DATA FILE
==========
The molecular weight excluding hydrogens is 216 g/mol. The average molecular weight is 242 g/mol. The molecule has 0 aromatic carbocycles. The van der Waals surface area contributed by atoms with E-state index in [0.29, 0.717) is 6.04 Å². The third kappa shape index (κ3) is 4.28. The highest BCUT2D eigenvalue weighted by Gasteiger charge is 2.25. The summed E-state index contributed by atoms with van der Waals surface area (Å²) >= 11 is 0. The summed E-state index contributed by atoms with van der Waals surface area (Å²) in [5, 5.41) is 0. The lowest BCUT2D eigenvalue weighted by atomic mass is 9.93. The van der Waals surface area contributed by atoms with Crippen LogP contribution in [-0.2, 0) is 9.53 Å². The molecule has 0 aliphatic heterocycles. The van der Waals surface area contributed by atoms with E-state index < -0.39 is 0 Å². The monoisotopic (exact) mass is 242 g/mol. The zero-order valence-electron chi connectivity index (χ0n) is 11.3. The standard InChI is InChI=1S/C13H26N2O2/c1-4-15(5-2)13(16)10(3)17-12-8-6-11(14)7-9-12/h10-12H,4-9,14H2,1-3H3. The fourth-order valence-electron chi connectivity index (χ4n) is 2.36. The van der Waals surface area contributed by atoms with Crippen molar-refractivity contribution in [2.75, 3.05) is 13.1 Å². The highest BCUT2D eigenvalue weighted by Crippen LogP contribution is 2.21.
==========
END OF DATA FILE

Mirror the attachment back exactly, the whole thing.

The molecular weight excluding hydrogens is 216 g/mol. The average molecular weight is 242 g/mol. The molecule has 0 aromatic carbocycles. The van der Waals surface area contributed by atoms with E-state index in [0.29, 0.717) is 6.04 Å². The third kappa shape index (κ3) is 4.28. The highest BCUT2D eigenvalue weighted by Gasteiger charge is 2.25. The summed E-state index contributed by atoms with van der Waals surface area (Å²) >= 11 is 0. The summed E-state index contributed by atoms with van der Waals surface area (Å²) in [5, 5.41) is 0. The lowest BCUT2D eigenvalue weighted by atomic mass is 9.93. The van der Waals surface area contributed by atoms with Crippen LogP contribution in [-0.2, 0) is 9.53 Å². The molecule has 0 aliphatic heterocycles. The van der Waals surface area contributed by atoms with E-state index < -0.39 is 0 Å². The monoisotopic (exact) mass is 242 g/mol. The zero-order valence-electron chi connectivity index (χ0n) is 11.3. The standard InChI is InChI=1S/C13H26N2O2/c1-4-15(5-2)13(16)10(3)17-12-8-6-11(14)7-9-12/h10-12H,4-9,14H2,1-3H3. The fourth-order valence-electron chi connectivity index (χ4n) is 2.36. The van der Waals surface area contributed by atoms with Crippen molar-refractivity contribution in [2.75, 3.05) is 13.1 Å². The highest BCUT2D eigenvalue weighted by Crippen LogP contribution is 2.21.